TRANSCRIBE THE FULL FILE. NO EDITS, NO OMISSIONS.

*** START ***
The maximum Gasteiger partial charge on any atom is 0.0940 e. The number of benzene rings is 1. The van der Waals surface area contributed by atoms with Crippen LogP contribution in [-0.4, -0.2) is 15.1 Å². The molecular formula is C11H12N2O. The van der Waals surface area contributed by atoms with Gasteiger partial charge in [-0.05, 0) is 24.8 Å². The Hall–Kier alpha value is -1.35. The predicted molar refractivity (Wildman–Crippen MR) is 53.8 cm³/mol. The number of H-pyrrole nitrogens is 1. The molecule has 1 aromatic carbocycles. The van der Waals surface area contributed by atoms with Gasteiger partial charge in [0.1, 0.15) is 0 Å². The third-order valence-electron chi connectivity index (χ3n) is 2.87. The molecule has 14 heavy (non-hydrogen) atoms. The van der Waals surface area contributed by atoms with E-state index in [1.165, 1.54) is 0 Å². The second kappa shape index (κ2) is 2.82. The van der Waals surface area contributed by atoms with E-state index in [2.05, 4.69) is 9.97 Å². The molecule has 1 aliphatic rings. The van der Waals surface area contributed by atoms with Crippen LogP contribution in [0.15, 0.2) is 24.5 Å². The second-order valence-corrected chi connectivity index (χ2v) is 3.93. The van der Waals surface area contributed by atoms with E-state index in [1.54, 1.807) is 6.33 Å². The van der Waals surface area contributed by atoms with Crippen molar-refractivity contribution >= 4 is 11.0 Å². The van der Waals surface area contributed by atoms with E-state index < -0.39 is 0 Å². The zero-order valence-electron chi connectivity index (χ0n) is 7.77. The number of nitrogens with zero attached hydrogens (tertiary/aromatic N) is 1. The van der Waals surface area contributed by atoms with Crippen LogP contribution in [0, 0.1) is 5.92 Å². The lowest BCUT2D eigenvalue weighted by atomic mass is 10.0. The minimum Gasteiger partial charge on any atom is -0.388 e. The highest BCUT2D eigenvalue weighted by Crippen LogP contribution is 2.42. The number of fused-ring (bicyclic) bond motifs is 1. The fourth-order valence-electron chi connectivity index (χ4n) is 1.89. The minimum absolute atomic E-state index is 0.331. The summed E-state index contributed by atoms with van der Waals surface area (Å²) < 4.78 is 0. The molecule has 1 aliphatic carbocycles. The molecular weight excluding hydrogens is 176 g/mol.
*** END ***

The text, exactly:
The maximum Gasteiger partial charge on any atom is 0.0940 e. The number of benzene rings is 1. The van der Waals surface area contributed by atoms with Crippen LogP contribution in [-0.4, -0.2) is 15.1 Å². The molecular formula is C11H12N2O. The van der Waals surface area contributed by atoms with Gasteiger partial charge in [-0.05, 0) is 24.8 Å². The Hall–Kier alpha value is -1.35. The predicted molar refractivity (Wildman–Crippen MR) is 53.8 cm³/mol. The number of H-pyrrole nitrogens is 1. The molecule has 1 aromatic carbocycles. The van der Waals surface area contributed by atoms with Gasteiger partial charge in [0.1, 0.15) is 0 Å². The third-order valence-electron chi connectivity index (χ3n) is 2.87. The molecule has 14 heavy (non-hydrogen) atoms. The van der Waals surface area contributed by atoms with E-state index in [1.165, 1.54) is 0 Å². The second kappa shape index (κ2) is 2.82. The van der Waals surface area contributed by atoms with E-state index in [2.05, 4.69) is 9.97 Å². The molecule has 1 aliphatic rings. The van der Waals surface area contributed by atoms with Crippen LogP contribution in [0.15, 0.2) is 24.5 Å². The second-order valence-corrected chi connectivity index (χ2v) is 3.93. The van der Waals surface area contributed by atoms with E-state index in [1.54, 1.807) is 6.33 Å². The van der Waals surface area contributed by atoms with Crippen molar-refractivity contribution >= 4 is 11.0 Å². The van der Waals surface area contributed by atoms with E-state index < -0.39 is 0 Å². The zero-order valence-electron chi connectivity index (χ0n) is 7.77. The number of nitrogens with zero attached hydrogens (tertiary/aromatic N) is 1. The van der Waals surface area contributed by atoms with Crippen LogP contribution in [0, 0.1) is 5.92 Å². The lowest BCUT2D eigenvalue weighted by atomic mass is 10.0. The minimum Gasteiger partial charge on any atom is -0.388 e. The highest BCUT2D eigenvalue weighted by Crippen LogP contribution is 2.42. The number of fused-ring (bicyclic) bond motifs is 1. The fourth-order valence-electron chi connectivity index (χ4n) is 1.89. The minimum absolute atomic E-state index is 0.331. The summed E-state index contributed by atoms with van der Waals surface area (Å²) < 4.78 is 0. The molecule has 1 aliphatic carbocycles. The molecular weight excluding hydrogens is 176 g/mol.